Roseanne Barr firing: Was it really just 'one bad tweet'?
One of the second-day narratives that began to emerge after ABC canceled Roseanne Barr’s sitcom was that the comedian was the victim of “one bad tweet.”
Barr herself helped kickstart this, suggesting that the only reason ABC canned Roseanne was due to an Ambien-aided slip-up when she made a racist comment about former Obama adviser Valerie Jarrett.
And Thursday, MarketWatch rolled out this headline: “Like Roseanne, all Americans are just one bad tweet away from being fired.”
A story detailing the behind-the-scenes decision-making at ABC by CNN Wednesday, however, suggested it wasn’t just the Jarrett tweet, but rather a pattern of behavior and repeated warnings that resulted in the hit comedy being shut down: “….there have been past flare-ups when Barr pledged to stay away from the social network, only to come back days or weeks later. ABC executives thought — and hoped — that Barr would tone down her tweeting and focus on her sitcom.”
And the Washington Post points out there was also the whole George Soros-is-a-Nazi tweeting that happened that same morning.
So which was it? Just one tweet? Or a long time coming?
A knowledgeable ABC insider tells EW that, yes, it was that specific tweet — that if the actress had never done anything remotely like that before, then perhaps things might have gone differently, but that specific Jarrett tweet was so over the line that it left the network no choice. “She’s allowed to have an opinion but this was different … this was untenable,” the source said. “Sometimes you just have to take a stand.”
The barrage of swift statements from ABC-Disney execs after the cancellation certainly backs that up. ABC Entertainment president Channing Dungey said, “Roseanne’s Twitter statement is abhorrent, repugnant and inconsistent with our values,” Disney chairman Bob Iger tweeted, “there was only one thing to do here, and that was the right thing,” while ABC TV Group chairman Ben Sherwood said, “In the end, it came down to doing what’s right and upholding our values of inclusion, tolerance, and civility.”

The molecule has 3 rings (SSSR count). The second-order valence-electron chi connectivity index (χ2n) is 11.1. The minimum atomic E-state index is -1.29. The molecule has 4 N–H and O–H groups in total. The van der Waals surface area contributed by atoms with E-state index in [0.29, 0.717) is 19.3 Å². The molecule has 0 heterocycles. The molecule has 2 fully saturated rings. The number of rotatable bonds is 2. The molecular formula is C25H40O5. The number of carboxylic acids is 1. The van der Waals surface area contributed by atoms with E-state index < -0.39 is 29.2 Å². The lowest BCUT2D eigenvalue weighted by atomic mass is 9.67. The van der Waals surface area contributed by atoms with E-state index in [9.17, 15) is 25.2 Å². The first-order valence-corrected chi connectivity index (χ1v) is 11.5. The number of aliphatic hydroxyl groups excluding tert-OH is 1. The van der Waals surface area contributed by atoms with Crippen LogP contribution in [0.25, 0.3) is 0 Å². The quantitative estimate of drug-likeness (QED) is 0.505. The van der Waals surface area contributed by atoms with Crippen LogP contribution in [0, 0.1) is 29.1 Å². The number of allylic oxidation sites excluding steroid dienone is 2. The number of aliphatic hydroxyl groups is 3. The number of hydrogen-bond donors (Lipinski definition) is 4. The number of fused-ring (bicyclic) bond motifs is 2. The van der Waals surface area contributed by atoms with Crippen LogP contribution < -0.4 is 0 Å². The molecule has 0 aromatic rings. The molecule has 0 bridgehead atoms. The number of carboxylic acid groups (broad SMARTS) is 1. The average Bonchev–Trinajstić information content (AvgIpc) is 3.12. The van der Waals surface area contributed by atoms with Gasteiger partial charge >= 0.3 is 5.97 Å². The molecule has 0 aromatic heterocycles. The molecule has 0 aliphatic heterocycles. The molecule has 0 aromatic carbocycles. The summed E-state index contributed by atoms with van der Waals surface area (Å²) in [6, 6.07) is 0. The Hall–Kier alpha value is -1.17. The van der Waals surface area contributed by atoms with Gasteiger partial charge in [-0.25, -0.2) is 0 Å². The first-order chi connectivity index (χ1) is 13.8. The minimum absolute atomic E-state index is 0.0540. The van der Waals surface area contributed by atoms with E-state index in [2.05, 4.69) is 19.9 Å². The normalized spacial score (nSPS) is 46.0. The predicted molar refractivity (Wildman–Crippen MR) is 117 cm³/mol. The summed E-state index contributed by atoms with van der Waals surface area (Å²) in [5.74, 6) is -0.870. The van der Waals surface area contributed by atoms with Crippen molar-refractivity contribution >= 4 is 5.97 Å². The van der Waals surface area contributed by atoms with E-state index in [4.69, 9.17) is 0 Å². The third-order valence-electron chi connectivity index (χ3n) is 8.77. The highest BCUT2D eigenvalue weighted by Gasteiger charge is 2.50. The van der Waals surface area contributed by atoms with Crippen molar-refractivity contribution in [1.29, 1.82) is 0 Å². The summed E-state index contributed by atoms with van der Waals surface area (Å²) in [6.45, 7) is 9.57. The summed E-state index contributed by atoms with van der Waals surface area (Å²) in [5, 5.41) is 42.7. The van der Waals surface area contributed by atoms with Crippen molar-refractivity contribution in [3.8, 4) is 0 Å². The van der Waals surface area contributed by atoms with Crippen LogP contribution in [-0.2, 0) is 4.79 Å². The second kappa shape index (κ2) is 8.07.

And that’s what it comes down to, observes Dr. David Offenberg, an associate professor of entertainment finance at Loyola Marymount University: ABC’s responsibility to the public and how it is far greater than say, TBS, which found itself embroiled in a similar situation Thursday over a comment made on Full Frontal With Samantha Bee,
“Even as the television landscape changes, the legacy networks like ABC still have to be everything to everyone,” he tells EW. “That’s because they still have to keep the big advertisers happy. It’s their only source of revenue. In comparison, TBS can give Samantha Bee a looser leash, because they get revenue from both subscriber fees and advertising. Even if TBS loses some advertisers, their contracts with the cable networks make it unlikely that they’ll lose subscriber revenue.”
— Lynette Rice contributed to this report